Matheinste.
 
  • #23
DrGreg
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Consider this. You are on earth and you aim a laser beam at a target that is 2 light-seconds wide and one light-minute distant. Your laser is aimed with the help of a telescopic sight with crosshairs.

Up until 12:00:00 the laser is aimed at the left edge of the target. You can see both the crosshairs and the laser spot on the left of the target.

Between 12:00:00 and 12:00:01, you change the aim to the right edge of the target. From 12:00:01, you see the crosshairs on the right edge of the target, but you still see the spot on the left edge, because it takes a minute for the light to reach the target.

The light aimed at the left edge continues to reach the target until 12:01:00. The light aimed at the right edge reaches the target from 12:01:01 onwards. This is because each photon of light travels in a straight line in whatever direction you aim it, and takes exactly one minute to get there.

You, on Earth, still have to wait another minute for the reflected light to get back to earth. Up until 12:02:00 you see the laser spot on the left side of the target. From 12:02:01 you see the laser spot on the right side of the target.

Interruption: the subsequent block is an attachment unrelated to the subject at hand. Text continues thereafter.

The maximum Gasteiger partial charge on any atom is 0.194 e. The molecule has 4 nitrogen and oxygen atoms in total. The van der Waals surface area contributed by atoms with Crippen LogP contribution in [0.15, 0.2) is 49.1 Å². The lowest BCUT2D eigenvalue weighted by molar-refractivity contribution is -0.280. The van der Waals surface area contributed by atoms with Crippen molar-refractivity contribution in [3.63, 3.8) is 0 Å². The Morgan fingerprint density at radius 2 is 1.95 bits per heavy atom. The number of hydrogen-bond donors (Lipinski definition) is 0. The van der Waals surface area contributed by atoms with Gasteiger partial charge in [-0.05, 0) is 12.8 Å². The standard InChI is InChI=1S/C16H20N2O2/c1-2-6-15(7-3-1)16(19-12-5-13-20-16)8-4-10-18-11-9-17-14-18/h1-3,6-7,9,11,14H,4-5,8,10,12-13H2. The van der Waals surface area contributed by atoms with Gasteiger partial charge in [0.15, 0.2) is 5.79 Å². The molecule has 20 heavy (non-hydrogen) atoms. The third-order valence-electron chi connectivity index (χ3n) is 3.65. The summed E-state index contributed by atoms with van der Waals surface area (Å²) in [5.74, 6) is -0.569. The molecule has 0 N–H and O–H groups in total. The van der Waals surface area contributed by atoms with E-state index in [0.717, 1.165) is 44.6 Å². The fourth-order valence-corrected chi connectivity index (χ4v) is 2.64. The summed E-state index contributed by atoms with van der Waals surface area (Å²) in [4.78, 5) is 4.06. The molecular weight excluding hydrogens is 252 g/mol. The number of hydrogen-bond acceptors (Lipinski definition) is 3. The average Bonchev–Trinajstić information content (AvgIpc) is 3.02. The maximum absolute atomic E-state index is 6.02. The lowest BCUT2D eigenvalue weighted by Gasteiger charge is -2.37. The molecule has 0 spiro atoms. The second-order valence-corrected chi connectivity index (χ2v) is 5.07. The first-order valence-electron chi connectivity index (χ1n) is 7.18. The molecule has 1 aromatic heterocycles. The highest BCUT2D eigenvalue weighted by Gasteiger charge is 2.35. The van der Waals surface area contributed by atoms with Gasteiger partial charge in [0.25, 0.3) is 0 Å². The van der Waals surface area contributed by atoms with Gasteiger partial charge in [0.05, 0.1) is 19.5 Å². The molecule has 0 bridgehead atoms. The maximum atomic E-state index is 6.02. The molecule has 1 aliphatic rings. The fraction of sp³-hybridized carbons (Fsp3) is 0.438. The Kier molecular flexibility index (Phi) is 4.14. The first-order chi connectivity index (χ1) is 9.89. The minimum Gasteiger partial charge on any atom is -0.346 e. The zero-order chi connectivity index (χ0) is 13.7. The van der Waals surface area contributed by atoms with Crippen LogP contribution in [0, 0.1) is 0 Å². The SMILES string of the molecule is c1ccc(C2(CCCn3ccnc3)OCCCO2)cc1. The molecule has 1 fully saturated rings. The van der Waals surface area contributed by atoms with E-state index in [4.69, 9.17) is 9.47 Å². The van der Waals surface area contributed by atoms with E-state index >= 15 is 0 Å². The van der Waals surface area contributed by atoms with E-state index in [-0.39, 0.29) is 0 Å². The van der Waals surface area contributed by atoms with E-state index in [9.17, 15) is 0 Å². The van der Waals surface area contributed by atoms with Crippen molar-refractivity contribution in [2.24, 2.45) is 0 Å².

Between 12:02:00 and 12:02:01, you see the spot move 2 light-seconds in one second. And you know the spot actually moved between 12:01:00 and 12:01:01. Whichever way you look at it, the spot moved 2 light-seconds in one second, which is twice the speed of light.

If you still think that's impossible, which step in the above argument do you think is wrong?

(All times and distances measured relative to Earth. Gravitational effects ignored.)
 
  • #24
russ_watters
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Shadows do not travel faster than light as mentioned in post#13,
If you can make a point of light travel at faster than C (and you can), you can make a shadow travel faster than C. The principle is exactly the same.
If you still say contact point can move faster than light, it is mentioned in the explanation of gedanken exp that it takes 1 ly for the scissor edges to come close completely so the contact point moving faster than light would surpass the tip of the scisor
The speed of the contact point is not constant, it accelerates as the scissors close.
 
  • #25
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i think this is explained somewhere else. the individual photon does not travel > c.

The illusion that the laser travels faster than c is because once you move the laser to another spot, it is different photons that hits the new spot.